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Is Blue Light Damaging Your Eyes?

What is blue light, and how can it damage your eyes?

The summer is finally here, and the sun is shining bright! Although sunlight is beautiful, you probably notice yourself blinking uncomfortably to protect your eyes. That's because there are some kinds of light that your eyes don't like, two of them being UV light and some forms of blue light. 

What Is UV Light?

The sun contains both visible and non-visible light that can be harmful to your eye health. UV light is a part of the non-visible light spectrum that we encounter on a daily basis. 

UV rays are harmful to your eyes, especially to the cornea and lenses. With too much UV light exposure, your eyes have the potential of developing cataracts as well as other eye health problems. 

What Is Blue Light?

Blue light is the visible part of the light spectrum. Although you can see the light, it’s just as harmful to the eye as UV rays. When blue light makes contact with the eye, it can cause severe damage to the retinas.

The level of blue light may vary depending on the time of day, the season or the location. Typically, the amount of blue light found in sunlight is about 25 to 30 percent. A common misconception that many people have is that, if it’s cloudy out, the sun’s rays cannot pass through the clouds. However, even on a cloudy day, about 80 percent of UV rays can pass through the clouds, which also includes some harmful blue light rays.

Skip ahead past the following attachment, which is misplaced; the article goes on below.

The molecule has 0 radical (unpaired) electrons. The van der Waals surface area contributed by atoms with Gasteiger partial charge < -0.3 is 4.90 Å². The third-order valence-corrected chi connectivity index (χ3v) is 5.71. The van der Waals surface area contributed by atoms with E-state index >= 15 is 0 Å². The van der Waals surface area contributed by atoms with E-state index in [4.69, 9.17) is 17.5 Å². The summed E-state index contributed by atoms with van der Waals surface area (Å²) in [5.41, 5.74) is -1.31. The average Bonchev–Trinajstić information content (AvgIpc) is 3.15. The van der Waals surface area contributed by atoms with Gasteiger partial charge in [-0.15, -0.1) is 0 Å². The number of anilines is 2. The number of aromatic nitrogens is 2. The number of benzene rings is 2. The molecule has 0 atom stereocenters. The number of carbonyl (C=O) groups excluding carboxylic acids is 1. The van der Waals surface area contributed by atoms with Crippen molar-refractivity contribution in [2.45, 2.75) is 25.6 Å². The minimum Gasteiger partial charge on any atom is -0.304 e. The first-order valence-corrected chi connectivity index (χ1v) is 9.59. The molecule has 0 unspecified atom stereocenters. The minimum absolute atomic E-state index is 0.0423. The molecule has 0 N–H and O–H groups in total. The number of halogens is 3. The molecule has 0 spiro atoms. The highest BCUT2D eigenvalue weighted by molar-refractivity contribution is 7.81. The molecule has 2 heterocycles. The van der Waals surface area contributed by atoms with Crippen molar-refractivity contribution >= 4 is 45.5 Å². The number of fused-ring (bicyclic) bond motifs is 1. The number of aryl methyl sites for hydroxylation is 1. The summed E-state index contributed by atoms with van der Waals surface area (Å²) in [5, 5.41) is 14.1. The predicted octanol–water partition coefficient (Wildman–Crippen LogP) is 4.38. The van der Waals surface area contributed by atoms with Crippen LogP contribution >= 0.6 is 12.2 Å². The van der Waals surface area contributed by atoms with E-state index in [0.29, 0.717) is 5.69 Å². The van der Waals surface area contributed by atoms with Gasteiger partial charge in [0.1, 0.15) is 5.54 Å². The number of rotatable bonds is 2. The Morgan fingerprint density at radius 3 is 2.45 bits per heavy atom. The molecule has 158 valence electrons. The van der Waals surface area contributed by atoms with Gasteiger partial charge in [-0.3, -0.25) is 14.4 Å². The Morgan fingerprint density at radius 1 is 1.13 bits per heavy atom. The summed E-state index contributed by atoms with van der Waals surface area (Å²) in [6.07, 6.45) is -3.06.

Is All Blue Light Harmful?

With all this talk about bad light, it’s important to understand that not all blue light is bad for your vision! 

The blue-turquoise light range -- approximately 465 nm to 495 nm -- is actually integral to our vision, pupil reflex, sleep/wake cycle, and overall health. Without a healthy amount of blue light exposure, our well-being can be thrown out of whack.

How Can You Protect Your Eyes From Blue Light?

Similar to wearing 100 percent UV-ray blocking glasses, you can wear blue-light blocking sunglasses that offer both front and back side protection. The front side of these lenses will help deflect the UV light along with blue light. These “blue blockers” are created to provide you the highest level of eye protection but still allow you to get a healthy dose of blue light.

People with a high exposure to LED or fluorescent lights, such as light bulbs, LED computer monitors, tablets, or smartphones are more at risk of an overabundance of blue light than others. Many technology companies are working on ways to block harmful blue light while still providing functionality. 

If you’re interested in learning more about the effects of blue light and how you can protect your eyes, contact your Vision Source eye care provider.

Author Vision Source — Published June 23, 2015

Posted In Eye Safety